Complementing Individualism with The Social Identity Approach

The case of individuals`  moral conviction

Psychology has recently shown renewed interest in the domain of morality – like emotion a realm traditionally governed by the individual self. Whereas recent theorizing has started on universal elements of, and processes associated with, morality (see (Haidt, 2007, for a review; for earlier perspectives see (Bandura, 2000.; (Kohlberg, 1984; for an intercultural perspective, see (Triandis & Suh, 2002), others have developed theoretical accounts of  moral conviction: The extent to which individuals hold beliefs on an issue that they subjectively deem to be "absolutely true" (Skitka, Bauman, & Sargis, 2005; (Turiel, 2002). Theory and research suggests extremely negative responses to threats to individuals`  moral conviction (Skitka et al., 2005; (Tetlock, 2002)). The general line of thought is that because individuals` convictions are strong and absolute individual attitudes, threats to their conviction threaten the very core of who they are (i.e., their individual self). Thus, one could become enraged because others mock the Qur’an, or one could become enraged because those who mock the Qur’an aim to restrict others` freedom of speech. As a consequence, their responses will be as extreme as their conviction (e.g., attacking those who mock sacred values).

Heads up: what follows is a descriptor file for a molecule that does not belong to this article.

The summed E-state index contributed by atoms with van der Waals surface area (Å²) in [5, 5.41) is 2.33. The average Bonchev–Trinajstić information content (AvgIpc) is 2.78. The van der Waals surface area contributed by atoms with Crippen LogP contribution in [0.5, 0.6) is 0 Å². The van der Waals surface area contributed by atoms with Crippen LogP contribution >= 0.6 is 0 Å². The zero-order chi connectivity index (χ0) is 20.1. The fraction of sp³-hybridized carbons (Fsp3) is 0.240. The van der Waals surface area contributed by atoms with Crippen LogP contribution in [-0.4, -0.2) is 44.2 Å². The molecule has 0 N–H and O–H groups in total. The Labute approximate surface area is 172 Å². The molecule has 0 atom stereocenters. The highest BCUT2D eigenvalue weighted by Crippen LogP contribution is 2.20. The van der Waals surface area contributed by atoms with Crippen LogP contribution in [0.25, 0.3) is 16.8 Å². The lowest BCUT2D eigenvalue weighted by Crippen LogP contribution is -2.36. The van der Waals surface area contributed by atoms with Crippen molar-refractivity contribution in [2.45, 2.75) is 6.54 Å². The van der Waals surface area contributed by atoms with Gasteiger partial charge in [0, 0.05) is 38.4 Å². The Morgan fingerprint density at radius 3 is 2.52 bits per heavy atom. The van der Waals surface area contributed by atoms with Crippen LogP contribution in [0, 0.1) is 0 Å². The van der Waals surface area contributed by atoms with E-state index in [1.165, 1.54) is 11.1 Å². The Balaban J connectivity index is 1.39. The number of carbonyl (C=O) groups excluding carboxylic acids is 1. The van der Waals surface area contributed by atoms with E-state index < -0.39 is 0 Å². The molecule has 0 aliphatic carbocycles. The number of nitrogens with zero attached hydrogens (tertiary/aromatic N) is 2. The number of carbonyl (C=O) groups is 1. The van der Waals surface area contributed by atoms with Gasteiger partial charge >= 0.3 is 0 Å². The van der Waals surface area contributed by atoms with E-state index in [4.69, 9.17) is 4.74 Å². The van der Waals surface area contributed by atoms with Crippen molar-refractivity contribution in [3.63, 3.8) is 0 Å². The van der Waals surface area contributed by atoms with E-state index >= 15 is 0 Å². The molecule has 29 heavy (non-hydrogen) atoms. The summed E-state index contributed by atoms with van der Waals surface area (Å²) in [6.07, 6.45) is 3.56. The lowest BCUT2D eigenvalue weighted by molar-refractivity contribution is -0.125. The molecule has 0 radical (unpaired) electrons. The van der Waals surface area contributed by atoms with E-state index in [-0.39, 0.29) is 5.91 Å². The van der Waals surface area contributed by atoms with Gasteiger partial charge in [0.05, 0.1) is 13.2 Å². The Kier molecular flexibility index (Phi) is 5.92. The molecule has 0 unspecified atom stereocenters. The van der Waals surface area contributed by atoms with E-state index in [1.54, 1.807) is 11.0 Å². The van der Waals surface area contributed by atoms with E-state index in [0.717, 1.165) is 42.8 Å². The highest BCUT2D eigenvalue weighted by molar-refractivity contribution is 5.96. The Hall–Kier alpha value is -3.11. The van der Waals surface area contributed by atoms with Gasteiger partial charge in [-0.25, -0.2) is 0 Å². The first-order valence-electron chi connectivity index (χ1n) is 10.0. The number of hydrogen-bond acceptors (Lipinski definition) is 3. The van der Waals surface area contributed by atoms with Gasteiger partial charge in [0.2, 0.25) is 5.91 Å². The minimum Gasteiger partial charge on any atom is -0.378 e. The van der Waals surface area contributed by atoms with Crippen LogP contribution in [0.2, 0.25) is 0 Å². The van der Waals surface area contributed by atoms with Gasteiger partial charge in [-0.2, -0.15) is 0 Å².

From an outside perspective such extreme acts or responses are of course typically condemned, and perhaps as a consequence perceived as irrational, impulsive, and unreasonable. Similarly, extremists are often viewed as individuals who are so determined that they cannot be reasoned with, and hence they must be either crazy, or dangerous (e.g., terrorists). If this sounds familiar to you, then I might remind you that this sounds quite akin to how LeBon (1895) looked down upon the masses crowding together, and from which he concluded that these individuals must have lost everything what made them rationally human. From the perspective of the  social identity approach, however, we should beware of such reductionism and consider the possibility that what might appear to be a madman (e.g., a terrorist) might in fact be a group member attempting to achieve group goals. Please note that this line of thought does not legitimize or excuse extremist actions --- it is simply to understand them better, so that ultimately such actions can be prevented.

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